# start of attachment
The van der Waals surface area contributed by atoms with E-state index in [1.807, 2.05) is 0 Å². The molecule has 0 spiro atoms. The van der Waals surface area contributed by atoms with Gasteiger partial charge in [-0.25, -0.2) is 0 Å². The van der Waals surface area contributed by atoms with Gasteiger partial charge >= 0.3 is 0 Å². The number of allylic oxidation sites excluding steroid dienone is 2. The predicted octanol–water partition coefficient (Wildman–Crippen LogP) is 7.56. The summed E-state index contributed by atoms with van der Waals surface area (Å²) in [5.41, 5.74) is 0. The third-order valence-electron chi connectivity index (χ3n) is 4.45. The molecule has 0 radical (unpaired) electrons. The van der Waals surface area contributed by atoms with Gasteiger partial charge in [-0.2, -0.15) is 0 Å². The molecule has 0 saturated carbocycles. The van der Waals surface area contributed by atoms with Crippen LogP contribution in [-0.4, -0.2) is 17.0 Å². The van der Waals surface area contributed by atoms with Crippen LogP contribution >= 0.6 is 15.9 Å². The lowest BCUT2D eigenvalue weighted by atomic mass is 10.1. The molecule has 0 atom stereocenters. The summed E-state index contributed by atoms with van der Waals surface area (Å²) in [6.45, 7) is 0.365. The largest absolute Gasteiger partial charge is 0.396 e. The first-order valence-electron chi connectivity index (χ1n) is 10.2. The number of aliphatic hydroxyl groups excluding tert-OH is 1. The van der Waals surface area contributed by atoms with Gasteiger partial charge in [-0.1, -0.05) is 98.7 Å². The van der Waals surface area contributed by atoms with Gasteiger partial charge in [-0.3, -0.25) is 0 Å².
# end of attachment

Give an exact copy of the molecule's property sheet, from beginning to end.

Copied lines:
The van der Waals surface area contributed by atoms with E-state index in [1.807, 2.05) is 0 Å². The molecule has 0 spiro atoms. The van der Waals surface area contributed by atoms with Gasteiger partial charge in [-0.25, -0.2) is 0 Å². The van der Waals surface area contributed by atoms with Gasteiger partial charge >= 0.3 is 0 Å². The number of allylic oxidation sites excluding steroid dienone is 2. The predicted octanol–water partition coefficient (Wildman–Crippen LogP) is 7.56. The summed E-state index contributed by atoms with van der Waals surface area (Å²) in [5.41, 5.74) is 0. The third-order valence-electron chi connectivity index (χ3n) is 4.45. The molecule has 0 radical (unpaired) electrons. The van der Waals surface area contributed by atoms with Gasteiger partial charge in [-0.2, -0.15) is 0 Å². The molecule has 0 saturated carbocycles. The van der Waals surface area contributed by atoms with Crippen LogP contribution in [-0.4, -0.2) is 17.0 Å². The van der Waals surface area contributed by atoms with Crippen LogP contribution >= 0.6 is 15.9 Å². The lowest BCUT2D eigenvalue weighted by atomic mass is 10.1. The molecule has 0 atom stereocenters. The summed E-state index contributed by atoms with van der Waals surface area (Å²) in [6.45, 7) is 0.365. The largest absolute Gasteiger partial charge is 0.396 e. The first-order valence-electron chi connectivity index (χ1n) is 10.2. The number of aliphatic hydroxyl groups excluding tert-OH is 1. The van der Waals surface area contributed by atoms with Gasteiger partial charge in [-0.1, -0.05) is 98.7 Å². The van der Waals surface area contributed by atoms with Gasteiger partial charge in [-0.3, -0.25) is 0 Å².